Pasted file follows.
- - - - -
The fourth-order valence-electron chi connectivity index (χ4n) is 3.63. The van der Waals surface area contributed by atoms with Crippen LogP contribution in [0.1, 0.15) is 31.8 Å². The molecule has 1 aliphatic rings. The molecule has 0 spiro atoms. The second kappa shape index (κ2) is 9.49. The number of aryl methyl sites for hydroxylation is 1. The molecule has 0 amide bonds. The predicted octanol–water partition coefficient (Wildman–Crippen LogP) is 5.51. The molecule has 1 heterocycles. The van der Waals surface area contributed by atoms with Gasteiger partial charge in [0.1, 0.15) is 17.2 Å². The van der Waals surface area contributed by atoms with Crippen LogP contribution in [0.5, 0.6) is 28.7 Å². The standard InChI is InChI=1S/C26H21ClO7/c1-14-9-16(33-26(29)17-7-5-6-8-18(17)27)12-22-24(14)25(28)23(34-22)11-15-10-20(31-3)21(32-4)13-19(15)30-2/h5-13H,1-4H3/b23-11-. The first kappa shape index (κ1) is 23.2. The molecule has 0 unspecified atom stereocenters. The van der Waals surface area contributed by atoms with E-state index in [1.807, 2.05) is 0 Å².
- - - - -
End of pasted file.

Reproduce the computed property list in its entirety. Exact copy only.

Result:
The fourth-order valence-electron chi connectivity index (χ4n) is 3.63. The van der Waals surface area contributed by atoms with Crippen LogP contribution in [0.1, 0.15) is 31.8 Å². The molecule has 1 aliphatic rings. The molecule has 0 spiro atoms. The second kappa shape index (κ2) is 9.49. The number of aryl methyl sites for hydroxylation is 1. The molecule has 0 amide bonds. The predicted octanol–water partition coefficient (Wildman–Crippen LogP) is 5.51. The molecule has 1 heterocycles. The van der Waals surface area contributed by atoms with Gasteiger partial charge in [0.1, 0.15) is 17.2 Å². The van der Waals surface area contributed by atoms with Crippen LogP contribution in [0.5, 0.6) is 28.7 Å². The standard InChI is InChI=1S/C26H21ClO7/c1-14-9-16(33-26(29)17-7-5-6-8-18(17)27)12-22-24(14)25(28)23(34-22)11-15-10-20(31-3)21(32-4)13-19(15)30-2/h5-13H,1-4H3/b23-11-. The first kappa shape index (κ1) is 23.2. The molecule has 0 unspecified atom stereocenters. The van der Waals surface area contributed by atoms with E-state index in [1.807, 2.05) is 0 Å².